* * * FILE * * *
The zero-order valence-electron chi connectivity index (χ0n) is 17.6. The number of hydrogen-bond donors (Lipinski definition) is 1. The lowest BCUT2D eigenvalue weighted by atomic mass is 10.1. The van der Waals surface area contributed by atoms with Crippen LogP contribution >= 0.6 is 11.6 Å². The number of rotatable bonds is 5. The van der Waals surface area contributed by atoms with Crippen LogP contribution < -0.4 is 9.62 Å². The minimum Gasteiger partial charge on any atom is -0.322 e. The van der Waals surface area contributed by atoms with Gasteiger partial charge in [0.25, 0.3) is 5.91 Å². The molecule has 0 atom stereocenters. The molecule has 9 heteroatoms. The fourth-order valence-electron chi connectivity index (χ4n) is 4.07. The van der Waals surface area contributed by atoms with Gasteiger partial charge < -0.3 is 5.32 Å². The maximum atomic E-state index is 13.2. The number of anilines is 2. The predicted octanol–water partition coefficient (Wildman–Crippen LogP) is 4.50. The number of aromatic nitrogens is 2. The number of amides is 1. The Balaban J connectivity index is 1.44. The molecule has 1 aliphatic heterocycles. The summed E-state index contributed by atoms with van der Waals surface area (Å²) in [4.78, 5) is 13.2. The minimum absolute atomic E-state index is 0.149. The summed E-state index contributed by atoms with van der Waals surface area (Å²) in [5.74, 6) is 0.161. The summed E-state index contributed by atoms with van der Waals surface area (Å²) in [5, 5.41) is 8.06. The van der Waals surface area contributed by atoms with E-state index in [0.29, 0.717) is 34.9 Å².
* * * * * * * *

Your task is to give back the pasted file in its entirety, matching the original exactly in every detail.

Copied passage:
The zero-order valence-electron chi connectivity index (χ0n) is 17.6. The number of hydrogen-bond donors (Lipinski definition) is 1. The lowest BCUT2D eigenvalue weighted by atomic mass is 10.1. The van der Waals surface area contributed by atoms with Crippen LogP contribution >= 0.6 is 11.6 Å². The number of rotatable bonds is 5. The van der Waals surface area contributed by atoms with Crippen LogP contribution < -0.4 is 9.62 Å². The minimum Gasteiger partial charge on any atom is -0.322 e. The van der Waals surface area contributed by atoms with Gasteiger partial charge in [0.25, 0.3) is 5.91 Å². The molecule has 0 atom stereocenters. The molecule has 9 heteroatoms. The fourth-order valence-electron chi connectivity index (χ4n) is 4.07. The van der Waals surface area contributed by atoms with Gasteiger partial charge < -0.3 is 5.32 Å². The maximum atomic E-state index is 13.2. The number of anilines is 2. The predicted octanol–water partition coefficient (Wildman–Crippen LogP) is 4.50. The number of aromatic nitrogens is 2. The number of amides is 1. The Balaban J connectivity index is 1.44. The molecule has 1 aliphatic heterocycles. The summed E-state index contributed by atoms with van der Waals surface area (Å²) in [4.78, 5) is 13.2. The minimum absolute atomic E-state index is 0.149. The summed E-state index contributed by atoms with van der Waals surface area (Å²) in [5.74, 6) is 0.161. The summed E-state index contributed by atoms with van der Waals surface area (Å²) in [5, 5.41) is 8.06. The van der Waals surface area contributed by atoms with E-state index in [0.29, 0.717) is 34.9 Å².